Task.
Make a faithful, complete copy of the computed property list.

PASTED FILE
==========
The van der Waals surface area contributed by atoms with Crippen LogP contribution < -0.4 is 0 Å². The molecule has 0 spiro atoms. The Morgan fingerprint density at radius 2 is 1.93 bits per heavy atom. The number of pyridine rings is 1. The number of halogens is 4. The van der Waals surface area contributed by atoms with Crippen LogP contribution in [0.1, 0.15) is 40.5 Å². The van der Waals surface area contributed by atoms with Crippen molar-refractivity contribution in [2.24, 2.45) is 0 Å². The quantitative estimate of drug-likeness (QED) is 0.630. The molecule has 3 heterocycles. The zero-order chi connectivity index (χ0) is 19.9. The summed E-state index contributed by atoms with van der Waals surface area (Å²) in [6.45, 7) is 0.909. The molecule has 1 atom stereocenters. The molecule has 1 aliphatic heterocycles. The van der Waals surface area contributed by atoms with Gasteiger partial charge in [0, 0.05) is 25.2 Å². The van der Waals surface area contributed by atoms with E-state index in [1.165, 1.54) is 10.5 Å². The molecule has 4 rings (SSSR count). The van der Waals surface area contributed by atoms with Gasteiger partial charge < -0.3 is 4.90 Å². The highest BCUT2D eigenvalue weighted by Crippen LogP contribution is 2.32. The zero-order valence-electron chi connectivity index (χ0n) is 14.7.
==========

The van der Waals surface area contributed by atoms with Crippen LogP contribution < -0.4 is 0 Å². The molecule has 0 spiro atoms. The Morgan fingerprint density at radius 2 is 1.93 bits per heavy atom. The number of pyridine rings is 1. The number of halogens is 4. The van der Waals surface area contributed by atoms with Crippen LogP contribution in [0.1, 0.15) is 40.5 Å². The van der Waals surface area contributed by atoms with Crippen molar-refractivity contribution in [2.24, 2.45) is 0 Å². The quantitative estimate of drug-likeness (QED) is 0.630. The molecule has 3 heterocycles. The zero-order chi connectivity index (χ0) is 19.9. The summed E-state index contributed by atoms with van der Waals surface area (Å²) in [6.45, 7) is 0.909. The molecule has 1 atom stereocenters. The molecule has 1 aliphatic heterocycles. The van der Waals surface area contributed by atoms with Gasteiger partial charge in [0, 0.05) is 25.2 Å². The van der Waals surface area contributed by atoms with E-state index in [1.165, 1.54) is 10.5 Å². The molecule has 4 rings (SSSR count). The van der Waals surface area contributed by atoms with Gasteiger partial charge < -0.3 is 4.90 Å². The highest BCUT2D eigenvalue weighted by Crippen LogP contribution is 2.32. The zero-order valence-electron chi connectivity index (χ0n) is 14.7.